Ever hear the saying, “He’s so heavenly minded he’s no earthly good?” Can we be so focused on the things of God that we forget about this world and its importance? I think in reality it’s probably more often the opposite. In our media charged culture the thought of being heaven-bound is often forgotten. The nearest thing to thinking about heaven is when we cry out “I want to get off the bus!” 

Most of us are familiar with the story of Abraham taking Isaac up the mountain to sacrifice him, or the story of Joan of Arc who sacrificed her life to save her people, but most aren’t familiar with the no-name daughter of Jephthah. She was the only child of an unthinking warrior in the Bible’s eleventh chapter of Judges who willingly accepted an unjust death sentence. She obediently allows her life to be sacrificed to God by her own father. It’s a horrific Biblical story, but her sacrificial life is recorded for eternity and remembered to this day.

Jephthah (pronounced Jep-thah) was the son of a prostitute who after his father died is thrown out of his house by his brothers. Probably due to this traumatic  childhood, we can understand why he becomes such a renowned warrior. After all, I would be fighting mad too. He’s not only kicked out of his home but his country – at least until his reputation is restored and they invite him back to rescue them in battle. Somewhere along his life’s journey he must have encountered God and makes a ridiculous covenant with Him. If God allows him to be successful in battle, he will sacrifice the first living thing that comes out of his house when he returns home. 

For those who have seen the Russell Crowe movie, Gladiator, you may remember the scene when after years of fighting he comes home to his family who thinks him dead and the visuals in the movie turn from death to life. I imagine Jephthah’s return must have been the same. He must have never, ever, ever thought that the first thing bounding out the door of his house would be his daughter and only child. In fact, she was so overjoyed that her father was alive and returning, scripture says she ran out “dancing to the sound of tambourines.” 

What could have been going through her head when her father immediately rips his clothes and tells her “she has made him miserable and wretched…” and then proceeds to tell her that he is going to have to kill her? What a bizarre and tragic homecoming.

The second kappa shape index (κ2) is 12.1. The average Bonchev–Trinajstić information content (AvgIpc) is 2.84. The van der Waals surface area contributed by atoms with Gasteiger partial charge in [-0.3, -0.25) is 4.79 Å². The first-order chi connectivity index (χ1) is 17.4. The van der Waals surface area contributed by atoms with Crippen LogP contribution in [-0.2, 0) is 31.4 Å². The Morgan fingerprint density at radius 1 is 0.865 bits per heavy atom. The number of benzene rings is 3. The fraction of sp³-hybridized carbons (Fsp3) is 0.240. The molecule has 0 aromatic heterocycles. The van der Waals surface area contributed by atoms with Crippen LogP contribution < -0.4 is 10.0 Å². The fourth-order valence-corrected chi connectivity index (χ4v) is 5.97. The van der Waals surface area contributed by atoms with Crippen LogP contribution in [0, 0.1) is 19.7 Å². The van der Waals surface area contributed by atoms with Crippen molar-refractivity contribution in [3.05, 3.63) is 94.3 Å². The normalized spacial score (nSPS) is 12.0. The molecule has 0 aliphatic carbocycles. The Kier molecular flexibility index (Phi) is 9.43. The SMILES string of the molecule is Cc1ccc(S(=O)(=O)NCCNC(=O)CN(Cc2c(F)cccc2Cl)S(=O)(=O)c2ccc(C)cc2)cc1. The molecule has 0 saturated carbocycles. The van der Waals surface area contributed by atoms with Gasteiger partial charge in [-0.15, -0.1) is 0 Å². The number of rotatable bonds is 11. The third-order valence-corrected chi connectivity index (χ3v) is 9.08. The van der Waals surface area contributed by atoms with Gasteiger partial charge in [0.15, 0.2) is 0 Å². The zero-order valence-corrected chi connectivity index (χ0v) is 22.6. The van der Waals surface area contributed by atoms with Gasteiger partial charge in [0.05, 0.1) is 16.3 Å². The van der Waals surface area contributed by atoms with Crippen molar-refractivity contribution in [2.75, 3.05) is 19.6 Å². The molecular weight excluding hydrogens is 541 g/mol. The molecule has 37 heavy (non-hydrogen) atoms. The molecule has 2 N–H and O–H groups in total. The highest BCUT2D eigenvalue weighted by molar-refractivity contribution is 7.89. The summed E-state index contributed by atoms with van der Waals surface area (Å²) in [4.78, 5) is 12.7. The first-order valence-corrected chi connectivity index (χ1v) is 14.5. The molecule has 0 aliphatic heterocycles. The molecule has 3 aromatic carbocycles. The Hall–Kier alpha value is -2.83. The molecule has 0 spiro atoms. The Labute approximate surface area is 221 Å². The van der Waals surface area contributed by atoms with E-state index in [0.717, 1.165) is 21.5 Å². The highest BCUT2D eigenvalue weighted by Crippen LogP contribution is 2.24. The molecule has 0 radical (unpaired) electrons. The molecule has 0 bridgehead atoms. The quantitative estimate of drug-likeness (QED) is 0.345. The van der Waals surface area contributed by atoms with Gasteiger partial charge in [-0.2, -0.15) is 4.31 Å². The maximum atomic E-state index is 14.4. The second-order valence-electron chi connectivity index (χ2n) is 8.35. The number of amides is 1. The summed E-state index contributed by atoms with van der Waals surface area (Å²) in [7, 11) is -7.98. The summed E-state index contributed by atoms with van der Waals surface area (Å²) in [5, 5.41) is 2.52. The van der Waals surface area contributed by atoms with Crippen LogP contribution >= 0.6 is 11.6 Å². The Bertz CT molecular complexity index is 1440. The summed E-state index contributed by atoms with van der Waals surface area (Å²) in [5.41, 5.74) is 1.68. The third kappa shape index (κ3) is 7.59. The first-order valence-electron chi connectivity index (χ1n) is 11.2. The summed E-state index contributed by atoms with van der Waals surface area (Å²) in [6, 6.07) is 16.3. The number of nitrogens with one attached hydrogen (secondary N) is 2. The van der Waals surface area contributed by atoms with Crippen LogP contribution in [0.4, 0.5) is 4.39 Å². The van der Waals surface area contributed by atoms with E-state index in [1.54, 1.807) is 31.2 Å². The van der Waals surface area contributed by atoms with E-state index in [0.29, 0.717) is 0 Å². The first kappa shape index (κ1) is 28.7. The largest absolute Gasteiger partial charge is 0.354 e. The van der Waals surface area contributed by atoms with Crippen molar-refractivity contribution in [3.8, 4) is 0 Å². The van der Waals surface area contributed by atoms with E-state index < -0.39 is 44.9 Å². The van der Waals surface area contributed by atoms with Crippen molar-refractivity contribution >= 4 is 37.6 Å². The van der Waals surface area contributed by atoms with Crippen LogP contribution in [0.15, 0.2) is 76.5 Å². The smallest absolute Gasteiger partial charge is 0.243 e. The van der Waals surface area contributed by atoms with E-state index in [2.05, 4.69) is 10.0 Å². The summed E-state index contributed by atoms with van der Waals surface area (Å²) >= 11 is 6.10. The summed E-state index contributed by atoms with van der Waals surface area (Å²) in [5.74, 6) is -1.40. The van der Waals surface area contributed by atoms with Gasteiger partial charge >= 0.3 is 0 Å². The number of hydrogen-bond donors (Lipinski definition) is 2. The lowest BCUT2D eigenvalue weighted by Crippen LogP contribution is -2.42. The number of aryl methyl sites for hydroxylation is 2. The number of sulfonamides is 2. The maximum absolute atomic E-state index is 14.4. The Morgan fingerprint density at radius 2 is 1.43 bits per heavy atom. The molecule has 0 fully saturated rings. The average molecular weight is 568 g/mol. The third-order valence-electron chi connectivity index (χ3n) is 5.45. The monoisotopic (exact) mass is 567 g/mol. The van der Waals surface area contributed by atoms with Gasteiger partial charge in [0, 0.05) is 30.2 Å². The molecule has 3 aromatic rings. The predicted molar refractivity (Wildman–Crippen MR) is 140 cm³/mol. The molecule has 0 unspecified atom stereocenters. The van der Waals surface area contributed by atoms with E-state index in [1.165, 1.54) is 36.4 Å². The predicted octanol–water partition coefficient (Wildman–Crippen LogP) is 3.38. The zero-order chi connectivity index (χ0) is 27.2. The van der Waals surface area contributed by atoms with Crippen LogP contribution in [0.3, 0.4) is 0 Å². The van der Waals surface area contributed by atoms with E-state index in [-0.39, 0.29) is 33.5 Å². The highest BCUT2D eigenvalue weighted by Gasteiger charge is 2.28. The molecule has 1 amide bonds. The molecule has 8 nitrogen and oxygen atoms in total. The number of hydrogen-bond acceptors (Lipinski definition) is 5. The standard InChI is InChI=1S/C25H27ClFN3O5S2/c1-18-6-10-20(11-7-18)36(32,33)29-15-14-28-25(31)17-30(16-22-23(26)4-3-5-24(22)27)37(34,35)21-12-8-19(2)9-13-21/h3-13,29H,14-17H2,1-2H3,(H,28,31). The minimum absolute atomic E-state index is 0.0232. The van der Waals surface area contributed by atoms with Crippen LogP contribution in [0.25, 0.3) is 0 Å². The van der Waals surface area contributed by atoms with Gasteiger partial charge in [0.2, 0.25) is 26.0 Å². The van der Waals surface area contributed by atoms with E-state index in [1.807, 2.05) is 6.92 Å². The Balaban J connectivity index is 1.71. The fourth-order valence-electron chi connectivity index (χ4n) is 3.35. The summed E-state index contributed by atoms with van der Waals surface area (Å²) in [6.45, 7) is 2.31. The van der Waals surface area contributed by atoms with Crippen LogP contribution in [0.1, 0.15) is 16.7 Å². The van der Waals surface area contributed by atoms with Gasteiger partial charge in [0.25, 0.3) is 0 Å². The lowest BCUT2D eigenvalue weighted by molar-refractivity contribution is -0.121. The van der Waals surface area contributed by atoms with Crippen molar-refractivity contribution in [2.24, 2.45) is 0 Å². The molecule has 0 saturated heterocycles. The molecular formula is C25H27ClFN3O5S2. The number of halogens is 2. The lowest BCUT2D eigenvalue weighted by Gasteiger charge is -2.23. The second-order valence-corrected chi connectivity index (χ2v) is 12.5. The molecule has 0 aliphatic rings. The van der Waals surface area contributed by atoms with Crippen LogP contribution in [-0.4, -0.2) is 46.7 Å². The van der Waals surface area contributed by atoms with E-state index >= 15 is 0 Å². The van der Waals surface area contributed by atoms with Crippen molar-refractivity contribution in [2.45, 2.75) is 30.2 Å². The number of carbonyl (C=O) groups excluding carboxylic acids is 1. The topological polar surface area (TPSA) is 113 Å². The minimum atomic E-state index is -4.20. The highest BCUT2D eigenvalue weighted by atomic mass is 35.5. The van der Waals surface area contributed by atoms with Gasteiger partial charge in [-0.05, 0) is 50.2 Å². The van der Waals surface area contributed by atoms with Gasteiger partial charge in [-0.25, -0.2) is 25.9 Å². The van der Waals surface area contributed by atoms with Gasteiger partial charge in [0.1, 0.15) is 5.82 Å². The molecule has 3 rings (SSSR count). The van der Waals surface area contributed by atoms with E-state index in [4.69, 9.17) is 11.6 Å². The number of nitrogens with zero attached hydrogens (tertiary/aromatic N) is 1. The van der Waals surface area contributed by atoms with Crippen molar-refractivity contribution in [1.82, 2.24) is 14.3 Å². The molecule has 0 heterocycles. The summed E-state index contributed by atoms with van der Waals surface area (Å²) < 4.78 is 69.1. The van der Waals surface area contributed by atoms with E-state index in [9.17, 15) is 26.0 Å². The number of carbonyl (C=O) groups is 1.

In our world today, news stories fill our ears with shouts of “injustice.” “It’s not fair,” is our battle cry and the warrior within us leaps to our feet. We don’t  rip open our clothes, but rip out our mobile device of choice, and start the verbal assault without thinking about the long term consequences.

Jephthah was fighting a battle of injustice for Israel and his thoughtless vow to God resulted in deep personal sacrifice. Are we prepared for such a personal sacrifice in the battles we rage today? And what can be learned about our thoughtless words while we stay hidden away in the safety of our online cocoons? 

What’s truly amazing, and often overlooked in this story, is the obedient heart of Jephthah’s daughter. We know nothing of her upbringing or faith in God but it shines out at us like a laser gun. There is not a shred of pushback. She immediately knows and accepts that her life is worth the life of thousands. Her people were saved because of her father’s, or more accurately, God’s success in battle. She is a no name Esther who is not spared but dies willingly for her people. She lays down her life so that her father’s word can to be fulfilled. And, He does. He sacrifices her.

What’s mind boggling is this is a story of hope. It’s relevant in the chaotic world we now find ourselves. Even when death is looming we can be courageous, willing, and able to be sacrificial individuals because we know the “hope that lies within” us. (I Peter 3:15.)

There are many today who are willingly being martyred for their faith. The book of Revelation tells us that they will be remembered and will have a special place in heaven. C.S Lewis said, “Hope is one of the theological virtues (or strengths). This means that looking forward to the eternal world is not (as some modern people think) a form of escapism or wishful thinking, but one of the things a Christian is meant to do.” Or as my mother often told me as a child when life became frustrating, depressing and seemingly hopeless, “heaven comes later.”

Read Colossians chapter 3 – remember to be always heavenly minded.